Harris (1986:28) refers to a set of objectives relevant to the changing organisational context, these include: increased employee autonomy, more communication and information, employee involvement, more meaningful relations with people working together more closely, more creativity and higher performance standards, an increased emphasis on productivity, greater attention to the quality of work life. The achievement of these objectives will be more possible through strategies that employ team management.
Some organisations have to process complex and confusing information, they may operate in frequently changing technological and market conditions, and they have to adopt to these changes, in order to survive they must become innovative. As Jacob and Everett (1988:15) note: “Developing genuine teams is a pre-requisite for productive and innovative environments”. Peterson (1991:89) claims that companies using the creativity of teamwork to find new ways of doing things will be profitable and the leaders of the future.
Woodcock (1989:23) explains how teamwork is being increasingly seen as an important subject and how teambuilding is one of the most popular and effective ways of improving organisational health. It has also resulted in a recognition that people are the most important resource, and that using their knowledge and experience in a productive way leads to improvements in products and services quality.
Teamworking is becoming increasingly important to a wide range of operations, it also applies to all levels of the organisation. As Maddux (1989:16) observes, it is just as important for top executives as it is to middle management, supervisors and shopfloor workers. Poor teamwork at any level or between levels can seriously impede organisational effectiveness and may in some cases , contribute to organisational demise.
Effective team management is inseparable from development, since most teams start off as a collection off individuals, each seeking varying levels of power, recognition and autonomy, there is obviously scope for progression. This means that team members have to develop teamwork skills.
According to Bramham the overall objective of the Human Resource Strategy is the achievement of committed employees, and this is done by the development of integral teams led by a supervisor. The ideal would be employees working in harmony with the company and its objectives. The employee relations strategy plays a key part in achieving committed employees both at the personal and the organisational level through building confidence in the organisation and its managers (Bramham, 1994).
Understanding performance standards
Direct supervisor- Communicating
Employee contact Company policy
Framework for Up-to-date and rapid
Mutual trust briefing
Graphic: a HR Employee Relations Strategy.
Teams are the pivot of a committed workforce and the central aim of an employee relations strategy within plan for Human Resourcing (Belbin, 81).
Workers who function together in self directed, high performance work teams play a more active role in the decision making process and therefore have a more personal stake in the company's performance.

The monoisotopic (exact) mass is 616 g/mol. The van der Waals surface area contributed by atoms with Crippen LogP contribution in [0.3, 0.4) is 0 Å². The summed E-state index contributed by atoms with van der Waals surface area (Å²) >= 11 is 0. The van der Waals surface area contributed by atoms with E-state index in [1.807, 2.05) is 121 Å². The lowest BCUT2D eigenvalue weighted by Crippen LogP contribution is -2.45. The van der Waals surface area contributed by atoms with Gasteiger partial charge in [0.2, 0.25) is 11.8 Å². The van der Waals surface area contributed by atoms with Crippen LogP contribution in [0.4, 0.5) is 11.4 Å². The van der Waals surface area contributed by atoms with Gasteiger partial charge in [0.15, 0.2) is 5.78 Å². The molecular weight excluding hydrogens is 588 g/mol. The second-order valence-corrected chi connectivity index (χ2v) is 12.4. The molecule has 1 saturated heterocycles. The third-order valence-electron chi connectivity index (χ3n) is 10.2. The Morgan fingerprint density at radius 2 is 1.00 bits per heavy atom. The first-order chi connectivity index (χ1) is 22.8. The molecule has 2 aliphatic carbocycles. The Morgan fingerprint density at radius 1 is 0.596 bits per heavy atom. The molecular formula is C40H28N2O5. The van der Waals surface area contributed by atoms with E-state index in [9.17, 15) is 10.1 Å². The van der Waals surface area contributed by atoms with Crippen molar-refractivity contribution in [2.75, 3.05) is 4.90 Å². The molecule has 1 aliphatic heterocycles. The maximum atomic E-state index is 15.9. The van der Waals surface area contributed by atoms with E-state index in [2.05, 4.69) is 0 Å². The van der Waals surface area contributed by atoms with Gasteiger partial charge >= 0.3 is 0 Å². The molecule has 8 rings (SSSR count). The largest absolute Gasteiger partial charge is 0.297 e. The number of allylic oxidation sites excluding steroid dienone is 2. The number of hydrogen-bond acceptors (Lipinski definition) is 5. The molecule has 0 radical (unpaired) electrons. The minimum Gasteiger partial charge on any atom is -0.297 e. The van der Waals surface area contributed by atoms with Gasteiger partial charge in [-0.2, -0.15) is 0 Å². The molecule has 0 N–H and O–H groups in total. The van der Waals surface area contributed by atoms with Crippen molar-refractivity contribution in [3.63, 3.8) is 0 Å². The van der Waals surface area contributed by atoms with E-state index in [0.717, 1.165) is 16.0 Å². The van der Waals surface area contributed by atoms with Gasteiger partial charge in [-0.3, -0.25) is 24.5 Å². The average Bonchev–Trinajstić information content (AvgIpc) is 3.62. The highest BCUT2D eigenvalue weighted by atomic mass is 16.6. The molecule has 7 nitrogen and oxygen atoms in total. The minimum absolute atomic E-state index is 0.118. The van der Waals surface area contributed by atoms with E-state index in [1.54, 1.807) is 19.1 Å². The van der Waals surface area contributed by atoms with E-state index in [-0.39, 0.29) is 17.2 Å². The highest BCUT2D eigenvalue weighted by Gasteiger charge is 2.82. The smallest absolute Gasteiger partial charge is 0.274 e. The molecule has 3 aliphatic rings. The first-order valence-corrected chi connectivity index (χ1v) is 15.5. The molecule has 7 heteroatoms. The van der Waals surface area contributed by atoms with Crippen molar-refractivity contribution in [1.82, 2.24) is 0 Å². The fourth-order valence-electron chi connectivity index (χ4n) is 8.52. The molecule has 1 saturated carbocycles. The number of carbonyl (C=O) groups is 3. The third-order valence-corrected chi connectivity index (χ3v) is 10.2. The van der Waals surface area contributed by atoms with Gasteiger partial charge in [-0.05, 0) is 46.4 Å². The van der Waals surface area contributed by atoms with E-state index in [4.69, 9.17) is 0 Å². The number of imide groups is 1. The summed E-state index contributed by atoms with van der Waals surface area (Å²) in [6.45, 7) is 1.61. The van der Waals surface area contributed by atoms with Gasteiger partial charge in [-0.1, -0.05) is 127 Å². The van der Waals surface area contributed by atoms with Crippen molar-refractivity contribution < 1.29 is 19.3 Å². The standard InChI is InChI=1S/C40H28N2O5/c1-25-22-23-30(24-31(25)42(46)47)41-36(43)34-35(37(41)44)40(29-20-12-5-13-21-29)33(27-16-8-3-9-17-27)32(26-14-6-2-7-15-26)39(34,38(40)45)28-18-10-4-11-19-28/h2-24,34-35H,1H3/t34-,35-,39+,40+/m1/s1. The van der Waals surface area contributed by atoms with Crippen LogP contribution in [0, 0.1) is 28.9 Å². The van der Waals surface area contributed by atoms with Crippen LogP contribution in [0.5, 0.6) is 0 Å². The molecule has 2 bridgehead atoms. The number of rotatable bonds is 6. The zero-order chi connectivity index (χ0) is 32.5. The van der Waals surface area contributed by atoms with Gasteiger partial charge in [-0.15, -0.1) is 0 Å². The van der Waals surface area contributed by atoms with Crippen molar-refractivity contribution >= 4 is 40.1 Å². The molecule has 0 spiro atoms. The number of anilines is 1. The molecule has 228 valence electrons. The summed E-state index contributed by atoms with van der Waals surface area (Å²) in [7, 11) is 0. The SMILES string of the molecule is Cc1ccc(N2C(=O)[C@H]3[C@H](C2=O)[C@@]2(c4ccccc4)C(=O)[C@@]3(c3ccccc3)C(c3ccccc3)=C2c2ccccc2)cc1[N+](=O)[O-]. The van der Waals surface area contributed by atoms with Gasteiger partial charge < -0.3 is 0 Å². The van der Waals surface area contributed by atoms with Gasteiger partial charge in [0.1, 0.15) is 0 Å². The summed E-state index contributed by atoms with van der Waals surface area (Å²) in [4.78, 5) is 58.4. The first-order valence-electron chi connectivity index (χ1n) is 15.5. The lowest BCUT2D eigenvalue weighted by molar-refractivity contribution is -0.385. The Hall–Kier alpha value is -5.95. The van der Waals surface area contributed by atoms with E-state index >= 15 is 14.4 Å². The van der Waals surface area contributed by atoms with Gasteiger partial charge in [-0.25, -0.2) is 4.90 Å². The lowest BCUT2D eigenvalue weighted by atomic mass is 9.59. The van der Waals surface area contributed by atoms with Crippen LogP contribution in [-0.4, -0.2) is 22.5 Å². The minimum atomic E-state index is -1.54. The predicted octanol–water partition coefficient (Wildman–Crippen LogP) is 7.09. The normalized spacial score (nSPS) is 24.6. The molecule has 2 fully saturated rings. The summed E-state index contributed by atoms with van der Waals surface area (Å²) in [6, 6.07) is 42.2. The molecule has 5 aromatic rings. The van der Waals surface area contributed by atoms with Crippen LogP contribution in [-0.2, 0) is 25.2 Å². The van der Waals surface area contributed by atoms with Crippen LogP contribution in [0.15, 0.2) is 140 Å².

Empowerment is an integral part of a strategy for motivation and commitment. People respond to being asked to undertake tasks which involve assuming greater responsibility, and this is what empowerment is all about -the deliberate and orderly distribution of power and authority to different levels in the organisation (Bramham, 1994), this means that team members are seen as being capable of making decisions, of being innovative and able to contribute ideas, because they know the job better than others higher up in the organisation (Kennet Stott, 1994). Empowerment gives workers a sense of individual freedom and control over their destinies that translates into increased job satisfaction, higher employee morale and increased company performance. In recent years, progressive organisations have been implementing high performance work teams. Some like Federal Express and Procter & Gamble have made significant progress in this effort and have reaped substantial profit from it. For many others, the team concept remains largely just that - simply a concept, an idea. Adapting to change requires effort and patience on the part of both, workers and management.
Workers, coming from a long tradition of being told what to do and how to do it, cannot learn hot to manage their own tasks overnight. Competent coaching must provide the guidance and top management must provide the commitment.
In order to build high performance work teams, managers must have the courage and stamina to allow teams to manage themselves. Like any retooling effort, reformulating the workforce requires a substantial investment of resources both financial and otherwise. Allowances must be made for initial setbacks and inefficiencies while new processes and procedures are being learned. If a company is serious about employee involvement and teamwork, management must stick to its decisions without wavering back and forth. Companies that hesitate during the empowerment process risk causing worker inefficiency, which makes all future efforts much more difficult.
A work team can best achieve empowerment if the workers are in some way involved with defining the terms of their own empowerment. Naturally, some kind of workers will tend to seek higher levels of autonomy. Technicians with highly specialised skills, however, may feel more comfortable with a high degree of empowerment, possibly even including active participation in the hiring process.